Der Hautarzt

, Volume 56, Issue 4, pp 328–339 | Cite as

Topische Externa in der Hautalterung

Leitthema

Zusammenfassung

Ein vernünftiges Sonnenverhalten und UV-Schutz sind die wichtigsten Maßnahmen, um die Haut vor epithelialen Tumoren und Hautalterung zu schützen. Dieser Bericht gibt einen Überblick über die nichtinvasiven, topischen Möglichkeiten, Faltenbildung und Pigmentunregelmäßigkeiten der reifen Haut zu bessern. Der vorliegende Beitrag erläutert die Effekte des UV-Schutzes mit Lichtschutzfiltern und topischen Antioxidanzien. Dargestellt wird die Wirkung der Vitamin-A-Säure-Derivate, des chemischen Peelings und bleichender Agenzien. Neue Wirkstoffe werden vorgestellt.

Schlüsselwörter

Hautalterung Sonnenschutzpräparate Antioxidanzien Vitamin-A-Säurederivate Chemisches Peeling Bleichende Agenzien 

Topical treatment of skin aging

Abstract

Safe levels of UV exposure and UV protection are the most important measures to protect the skin from epithelial skin cancer and skin aging. This report reviews noninvasive topical methods to counteract skin wrinkling and irregular pigmentation of aging skin. Furthermore, information is provided about the effects of UV protection by using sunscreens and topical antioxidants. The effect of vitamin A acid derivatives, chemical peeling, and bleaching agents is considered. Newly developed substances are presented.

Keywords

Skin aging Sunscreens Antioxidants Vitamin A acid derivatives Chemical peeling Bleaching agents 

Literatur

  1. 1.
    Bangha E, Elsner P, Kistler GS (1996) Suppression of UV-induced erythema by topical treatment with melatonin (N-acetyl-5-methoxytryptamine). A dose response? Arch Dermatol Res 288:522–526CrossRefGoogle Scholar
  2. 2.
    Bayerl C (2003) Chemisches Peeling. In: Worret WI, Gehring W (Hrsg) Kosmetische Dermatologie, 1. Aufl. Springer, Berlin Heidelberg New York Tokio, S 189–195Google Scholar
  3. 3.
    Bayerl C, Keil D (2002) Isoflavonoide in der Behandlung der Hautalterung postmenopausaler Frauen. Akt Dermatol 28:14–18CrossRefGoogle Scholar
  4. 4.
    Bayerl C, Worret I (2003) Chemisches Peeling. Leitlinien der Arbeitsgemeinschaft für ästhetische Dermatologie und Kosmetologie e.V. (ADK) der DDG. Aesthet Dermatol 4:34–41Google Scholar
  5. 5.
    Barciszewski J, Siboska GE, Pedersen BO et al. (1997) Furfural, a precursor of the cytokinin hormone kinetin, and base propenals are formed by hydroxyl radical damage of DNA. Biochem Biophys Res Commun 238:317–319CrossRefGoogle Scholar
  6. 6.
    Becker FF, Langford FP, Rubin MG, Speelman P (1996) A histological comparison of 50% and 70% glycolic acid peels solutions with various pHs. Dermatol Surg 22:463–465CrossRefGoogle Scholar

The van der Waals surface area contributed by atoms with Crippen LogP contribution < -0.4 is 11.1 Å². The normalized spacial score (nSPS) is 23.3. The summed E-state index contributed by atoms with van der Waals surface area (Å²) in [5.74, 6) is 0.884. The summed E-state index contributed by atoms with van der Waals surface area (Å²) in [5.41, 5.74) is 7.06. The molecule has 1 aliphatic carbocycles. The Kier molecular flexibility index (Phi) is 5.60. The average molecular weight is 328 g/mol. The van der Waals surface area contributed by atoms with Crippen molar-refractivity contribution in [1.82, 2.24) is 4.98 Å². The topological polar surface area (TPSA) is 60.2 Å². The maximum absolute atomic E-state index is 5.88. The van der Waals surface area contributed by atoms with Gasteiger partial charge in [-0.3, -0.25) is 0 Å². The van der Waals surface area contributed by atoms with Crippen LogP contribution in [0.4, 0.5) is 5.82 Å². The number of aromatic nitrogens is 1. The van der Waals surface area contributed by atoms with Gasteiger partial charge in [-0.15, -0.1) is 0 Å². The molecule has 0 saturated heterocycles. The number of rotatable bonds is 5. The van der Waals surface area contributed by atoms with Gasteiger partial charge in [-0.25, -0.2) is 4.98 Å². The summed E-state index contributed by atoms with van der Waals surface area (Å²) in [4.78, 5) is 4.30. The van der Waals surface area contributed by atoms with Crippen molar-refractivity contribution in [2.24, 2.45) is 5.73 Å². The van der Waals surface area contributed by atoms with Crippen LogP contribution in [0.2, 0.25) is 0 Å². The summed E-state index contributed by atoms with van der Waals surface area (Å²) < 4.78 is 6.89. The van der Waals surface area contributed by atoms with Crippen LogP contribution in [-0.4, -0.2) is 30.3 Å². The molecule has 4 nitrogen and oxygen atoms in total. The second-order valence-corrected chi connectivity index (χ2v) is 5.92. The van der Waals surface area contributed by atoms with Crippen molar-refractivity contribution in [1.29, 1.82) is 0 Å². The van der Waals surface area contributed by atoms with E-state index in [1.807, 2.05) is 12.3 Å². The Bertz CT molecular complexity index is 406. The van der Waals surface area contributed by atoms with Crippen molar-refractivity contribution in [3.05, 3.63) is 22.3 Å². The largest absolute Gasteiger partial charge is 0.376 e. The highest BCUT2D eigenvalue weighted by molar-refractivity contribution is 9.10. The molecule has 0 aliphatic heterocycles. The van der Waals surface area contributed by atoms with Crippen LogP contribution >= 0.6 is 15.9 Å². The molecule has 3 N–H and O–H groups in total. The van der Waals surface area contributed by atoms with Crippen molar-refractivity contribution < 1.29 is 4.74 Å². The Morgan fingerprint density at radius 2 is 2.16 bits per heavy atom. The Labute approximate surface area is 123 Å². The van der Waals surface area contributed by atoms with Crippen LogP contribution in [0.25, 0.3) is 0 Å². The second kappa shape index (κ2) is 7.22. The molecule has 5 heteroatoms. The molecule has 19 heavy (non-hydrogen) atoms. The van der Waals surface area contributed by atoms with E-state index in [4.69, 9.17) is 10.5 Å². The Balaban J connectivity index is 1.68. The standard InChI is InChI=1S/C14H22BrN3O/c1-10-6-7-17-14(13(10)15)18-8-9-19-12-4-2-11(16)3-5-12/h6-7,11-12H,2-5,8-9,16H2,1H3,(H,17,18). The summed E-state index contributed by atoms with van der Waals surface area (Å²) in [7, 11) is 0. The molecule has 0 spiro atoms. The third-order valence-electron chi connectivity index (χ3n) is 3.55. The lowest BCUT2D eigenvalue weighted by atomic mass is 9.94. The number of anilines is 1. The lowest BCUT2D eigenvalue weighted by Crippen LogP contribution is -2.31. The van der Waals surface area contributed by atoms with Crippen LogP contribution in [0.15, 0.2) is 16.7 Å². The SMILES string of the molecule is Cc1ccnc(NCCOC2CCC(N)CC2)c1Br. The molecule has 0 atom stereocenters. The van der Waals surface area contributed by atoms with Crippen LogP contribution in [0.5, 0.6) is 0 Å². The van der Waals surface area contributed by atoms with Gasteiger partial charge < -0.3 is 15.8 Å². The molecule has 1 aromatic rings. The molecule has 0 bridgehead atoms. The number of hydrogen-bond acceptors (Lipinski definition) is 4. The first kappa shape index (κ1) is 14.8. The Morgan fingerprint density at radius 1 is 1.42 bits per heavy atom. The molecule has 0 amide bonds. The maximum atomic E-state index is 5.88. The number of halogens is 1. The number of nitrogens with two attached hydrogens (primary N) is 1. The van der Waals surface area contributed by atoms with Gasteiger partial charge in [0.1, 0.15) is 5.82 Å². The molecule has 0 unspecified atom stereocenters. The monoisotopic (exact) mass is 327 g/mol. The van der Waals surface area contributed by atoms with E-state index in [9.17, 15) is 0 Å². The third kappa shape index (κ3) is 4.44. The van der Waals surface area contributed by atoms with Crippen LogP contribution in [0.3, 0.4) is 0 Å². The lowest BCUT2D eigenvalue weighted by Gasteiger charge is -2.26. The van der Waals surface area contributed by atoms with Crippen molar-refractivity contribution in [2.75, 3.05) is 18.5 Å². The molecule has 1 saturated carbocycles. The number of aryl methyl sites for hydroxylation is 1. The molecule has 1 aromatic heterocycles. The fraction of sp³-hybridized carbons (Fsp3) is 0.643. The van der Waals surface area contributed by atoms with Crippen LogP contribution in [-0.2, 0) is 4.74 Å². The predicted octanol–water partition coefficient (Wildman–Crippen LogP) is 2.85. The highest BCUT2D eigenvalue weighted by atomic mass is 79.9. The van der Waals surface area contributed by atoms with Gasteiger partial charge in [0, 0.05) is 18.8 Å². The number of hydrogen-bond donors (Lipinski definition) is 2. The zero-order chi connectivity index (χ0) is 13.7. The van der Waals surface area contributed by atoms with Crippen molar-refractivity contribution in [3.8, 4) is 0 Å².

7. 7.
    Berneburg M, Grether-Beck S, Kurten V et al. (1999) Singlet oxygen mediates the UVA-induced generation of the photoaging-associated mitochondrial common deletion. J Biol Chem 274:15345–15349CrossRefGoogle Scholar
  8. 8.
    Boisnic S, Branchet-Gumila MC, Le Charpentier Y, Segard C (1999) Repair of UVA-induced elastic fiber and collagen damage by 0,05% retinaldehyde cream in an ex vivo human skin model. Dermatology 1 [Suppl 1]:43–48CrossRefGoogle Scholar
  9. 9.
    Castanet J, Ortonne JP (1997) Pigmentary changes in aged and photoaged skin. Arch Dermatol 133:1296–12996CrossRefGoogle Scholar
  10. 10.
    Chung JH, Seo JY, Lee MK et al. (2002) Ultraviolet modulation of human macrophage metalloelastase in human skin in vivo. J Invest Dermatol 119:507–512CrossRefGoogle Scholar
  11. 11.
    Clark RE, Weingold OH, Hirsh E et al. (1991) TCA chemical peel? Effective for extensive actinic keratoses. Skin Allergy News 22:34Google Scholar
  12. 12.
    Costa B, Conti S, Giagnoni G, Colleoni M (2002) Therapeutic effect of the endogenous fatty acid amide, palmitoylethanolamide, in rat acute inflammation: inhibition of nitric oxide and cyclo-oxygenase systems. Brit J Pharmacol 137:413–420CrossRefGoogle Scholar
  13. 13.
    Darr D, Dunston S, Faust H, Pinell S (1996) Effectiveness of antioxidants (vitamin C and E) with and without sunscreens as topical photoprotectants. Acta Derma Venereol 76:264–268Google Scholar
  14. 14.
    Ditre CM, Griffith TD, Murphy GF et al. (1996) Effects of α-hydroxy acids on photoaged skin: a pilot clinical, histologic, and ultrastrucutral study. J Am Acad Dermatol 34:187–195Google Scholar
  15. 15.
    Drake LA, Dinehardt SC, Goltz RW et al. (1995) Guidelines for chemical peeling. J Am Acad Dermatol 33:497–503CrossRefGoogle Scholar
  16. 16.